A Tlingit pattern board
Lot 5178
A Tlingit pattern board
Sold for US$ 42,700 inc. premium
Auction Details
A Tlingit pattern board A Tlingit pattern board
Lot Details
Property from the Muchnick Milliren Collection
A Tlingit pattern board
Comprising a milled wood board banded at two ends, one side painted with black pigment in proscribed fashion as a guide for a Chilkat tunic weaver, the reverse when turned horizontally displaying a pattern for a traditional Chilkat blanket in brighter black paint.
length 40 1/2in, width 26 1/2in

Footnotes

  • Provenance:
    Purchased from Donald Ellis Gallery, Dundas, Ontario, June 1997; collected in the field in the 1970's by Howard Roloff from Mildred Sparks, Haynes, AK; Andy Warhol Collection, sold at Sotheby's, New York, NY, 28 April 1988, lot 2576, from the Arthur O. Wellman collection, CT; Sotheby's, New York, NY, 4 June 1997, lot 265; appeared in the exhibit Northwest Coast Indian Art Tradition: Collected Heritage, Grace Hudson Museum, Ukiah, CA, 6 September – 23 November 2003

    Pattern board, interesting design of whale with profile heads, some disjunction of formlines. This is an unusual design lacking the usual three-part division, due to the intrusion of the whale heads. The fluked tail appears at both sides of the center top, the central face represents the body and perhaps the blow-hole of the whale, and the two squared U forms above the head represent the pectoral fins. The formline figure at the lateral border can be interpreted in several ways, none with certainty. There is a robe of this design in the Rhode Island School of Design, and another one in the Taylor Museum, Colorado Springs. This blanket may now be elsewhere, as the museum sold its Northwest Coast objects some years ago.
    (and in regards to the reverse side)
    This is a very nice pattern board, nice bear design, well painted, 3 faces in body, 1 above each ear and one inverted between the ears. Very nice formlines. This pattern has been woven in a number of tunics, but in some of them, the bear's pelvis has been misinterpreted. The inverted face representing the pelvis has been turned upright and the cheeks made into upright ears. An example is figure 591b in George Emmons' "The Chilkat Blanket." This pattern board has all the details properly painted.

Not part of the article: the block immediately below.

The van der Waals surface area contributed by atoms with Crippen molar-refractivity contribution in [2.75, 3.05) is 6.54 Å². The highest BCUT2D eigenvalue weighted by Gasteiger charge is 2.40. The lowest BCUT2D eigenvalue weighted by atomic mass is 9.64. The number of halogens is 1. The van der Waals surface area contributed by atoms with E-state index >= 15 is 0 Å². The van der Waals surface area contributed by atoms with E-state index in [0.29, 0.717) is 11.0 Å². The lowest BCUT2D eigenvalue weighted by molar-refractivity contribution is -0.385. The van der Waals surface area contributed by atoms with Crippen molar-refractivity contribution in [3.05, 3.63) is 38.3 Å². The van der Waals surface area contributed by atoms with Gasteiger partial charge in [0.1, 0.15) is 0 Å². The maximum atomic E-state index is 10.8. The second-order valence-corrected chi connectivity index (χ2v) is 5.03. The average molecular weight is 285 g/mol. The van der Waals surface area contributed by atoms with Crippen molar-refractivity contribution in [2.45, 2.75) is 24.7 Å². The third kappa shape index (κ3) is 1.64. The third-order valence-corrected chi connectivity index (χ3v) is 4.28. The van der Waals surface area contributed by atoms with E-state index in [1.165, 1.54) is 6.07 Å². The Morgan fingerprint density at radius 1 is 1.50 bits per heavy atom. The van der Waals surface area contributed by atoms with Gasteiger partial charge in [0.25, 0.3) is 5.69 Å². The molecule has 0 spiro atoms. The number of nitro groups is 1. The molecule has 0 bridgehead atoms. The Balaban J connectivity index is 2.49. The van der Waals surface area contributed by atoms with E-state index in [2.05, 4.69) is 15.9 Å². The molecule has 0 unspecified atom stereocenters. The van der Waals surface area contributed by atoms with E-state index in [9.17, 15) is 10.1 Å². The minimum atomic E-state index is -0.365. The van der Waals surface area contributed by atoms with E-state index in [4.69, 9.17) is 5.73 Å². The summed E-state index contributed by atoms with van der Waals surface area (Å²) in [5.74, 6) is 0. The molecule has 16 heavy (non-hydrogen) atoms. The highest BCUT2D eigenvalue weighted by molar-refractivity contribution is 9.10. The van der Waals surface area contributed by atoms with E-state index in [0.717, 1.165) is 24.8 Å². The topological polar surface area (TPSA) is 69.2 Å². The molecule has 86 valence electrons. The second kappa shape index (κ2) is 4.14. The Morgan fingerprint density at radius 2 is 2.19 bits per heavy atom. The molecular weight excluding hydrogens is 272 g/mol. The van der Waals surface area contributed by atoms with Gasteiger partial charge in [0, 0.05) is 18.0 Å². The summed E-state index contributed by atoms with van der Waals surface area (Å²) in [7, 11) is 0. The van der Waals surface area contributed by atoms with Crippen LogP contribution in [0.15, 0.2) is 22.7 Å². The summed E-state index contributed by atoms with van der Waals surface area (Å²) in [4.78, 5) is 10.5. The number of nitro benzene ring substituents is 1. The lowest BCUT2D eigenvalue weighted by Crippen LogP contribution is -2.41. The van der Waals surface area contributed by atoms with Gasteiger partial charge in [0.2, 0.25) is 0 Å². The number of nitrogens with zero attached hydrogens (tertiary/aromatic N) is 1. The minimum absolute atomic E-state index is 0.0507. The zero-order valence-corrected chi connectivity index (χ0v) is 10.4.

- from a personal communication with Bill Holm

    Emily Moore (a graduate student of Ira Jacknis's at U.C. Berkeley) identified to us the tunic based on the pattern on the obverse on 18 June 2007 as undoubtedly the Royal British Columbia Museum's catalogue number 14506. The tunic is 104 cm (40.95 in) long and 59.8 cm (23.5 in) wide. It was collected in 1924 and acquired by the museum on 21 March 1974. The tunic is white, black, yellow, grey, green, brown, and turquoise, and includes wool, dyed and undyed, yellow cedar bark, worked land-mammal skin, and commercial thread. The museum's object record for it includes 20 thumbnail images of the front and back.
    - collectors' notes

    Chilkat Pattern Board
    Tlingit, c. 1840

    A pattern board is the beginning of a garment woven in what has come to be called 'Chilkat' style. Before the weaving itself is started, the design has to be composed and painted, in a single color, onto a pattern board, which usually depicts just over half of a horizontally oriented robe or dancing blanket design, or a vertical design for a woven tunic. The design and painting of the pattern board were traditionally done by a male artist trained in the tradition. Also prior to the weaving phase, the weaver herself must gather and laboriously prepare all the materials that will become the hand-worked and handspun yarns with which the weaving is executed. This phase of gathering and preparation is said to take as long or longer than the weaving itself. With yarns and pattern board prepared, the weaver then twines the individual rows and forms of the weaving, following and measuring from the particulars of the design painted on the pattern board, in order to reproduce the images as closely as possible.